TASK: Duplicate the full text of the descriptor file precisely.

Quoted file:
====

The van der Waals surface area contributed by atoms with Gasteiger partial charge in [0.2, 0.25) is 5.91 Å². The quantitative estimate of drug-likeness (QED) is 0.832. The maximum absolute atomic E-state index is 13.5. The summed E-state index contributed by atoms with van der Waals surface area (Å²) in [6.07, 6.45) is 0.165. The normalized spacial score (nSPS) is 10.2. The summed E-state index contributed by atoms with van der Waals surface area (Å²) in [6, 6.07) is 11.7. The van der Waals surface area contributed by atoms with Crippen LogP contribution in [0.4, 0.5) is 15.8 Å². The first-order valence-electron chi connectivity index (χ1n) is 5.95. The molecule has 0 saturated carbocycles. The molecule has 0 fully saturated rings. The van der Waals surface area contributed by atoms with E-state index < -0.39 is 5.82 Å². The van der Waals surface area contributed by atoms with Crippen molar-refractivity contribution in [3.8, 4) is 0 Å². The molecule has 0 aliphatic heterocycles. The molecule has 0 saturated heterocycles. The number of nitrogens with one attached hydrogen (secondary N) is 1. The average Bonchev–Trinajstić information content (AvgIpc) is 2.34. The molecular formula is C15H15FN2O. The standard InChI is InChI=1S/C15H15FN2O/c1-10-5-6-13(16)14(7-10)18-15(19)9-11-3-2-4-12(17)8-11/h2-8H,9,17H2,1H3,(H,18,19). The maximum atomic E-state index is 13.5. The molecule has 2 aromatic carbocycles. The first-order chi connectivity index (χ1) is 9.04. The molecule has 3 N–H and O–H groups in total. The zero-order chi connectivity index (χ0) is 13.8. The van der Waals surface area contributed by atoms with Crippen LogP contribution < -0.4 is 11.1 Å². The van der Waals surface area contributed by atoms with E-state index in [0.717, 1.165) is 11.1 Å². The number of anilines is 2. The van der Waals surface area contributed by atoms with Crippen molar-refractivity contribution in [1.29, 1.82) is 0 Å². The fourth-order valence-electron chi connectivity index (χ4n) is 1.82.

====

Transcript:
The van der Waals surface area contributed by atoms with Gasteiger partial charge in [0.2, 0.25) is 5.91 Å². The quantitative estimate of drug-likeness (QED) is 0.832. The maximum absolute atomic E-state index is 13.5. The summed E-state index contributed by atoms with van der Waals surface area (Å²) in [6.07, 6.45) is 0.165. The normalized spacial score (nSPS) is 10.2. The summed E-state index contributed by atoms with van der Waals surface area (Å²) in [6, 6.07) is 11.7. The van der Waals surface area contributed by atoms with Crippen LogP contribution in [0.4, 0.5) is 15.8 Å². The first-order valence-electron chi connectivity index (χ1n) is 5.95. The molecule has 0 saturated carbocycles. The molecule has 0 fully saturated rings. The van der Waals surface area contributed by atoms with E-state index < -0.39 is 5.82 Å². The van der Waals surface area contributed by atoms with Crippen molar-refractivity contribution in [3.8, 4) is 0 Å². The molecule has 0 aliphatic heterocycles. The molecule has 0 saturated heterocycles. The number of nitrogens with one attached hydrogen (secondary N) is 1. The average Bonchev–Trinajstić information content (AvgIpc) is 2.34. The molecular formula is C15H15FN2O. The standard InChI is InChI=1S/C15H15FN2O/c1-10-5-6-13(16)14(7-10)18-15(19)9-11-3-2-4-12(17)8-11/h2-8H,9,17H2,1H3,(H,18,19). The maximum atomic E-state index is 13.5. The molecule has 2 aromatic carbocycles. The first-order chi connectivity index (χ1) is 9.04. The molecule has 3 N–H and O–H groups in total. The zero-order chi connectivity index (χ0) is 13.8. The van der Waals surface area contributed by atoms with Crippen LogP contribution < -0.4 is 11.1 Å². The van der Waals surface area contributed by atoms with E-state index in [0.717, 1.165) is 11.1 Å². The number of anilines is 2. The van der Waals surface area contributed by atoms with Crippen molar-refractivity contribution in [1.29, 1.82) is 0 Å². The fourth-order valence-electron chi connectivity index (χ4n) is 1.82.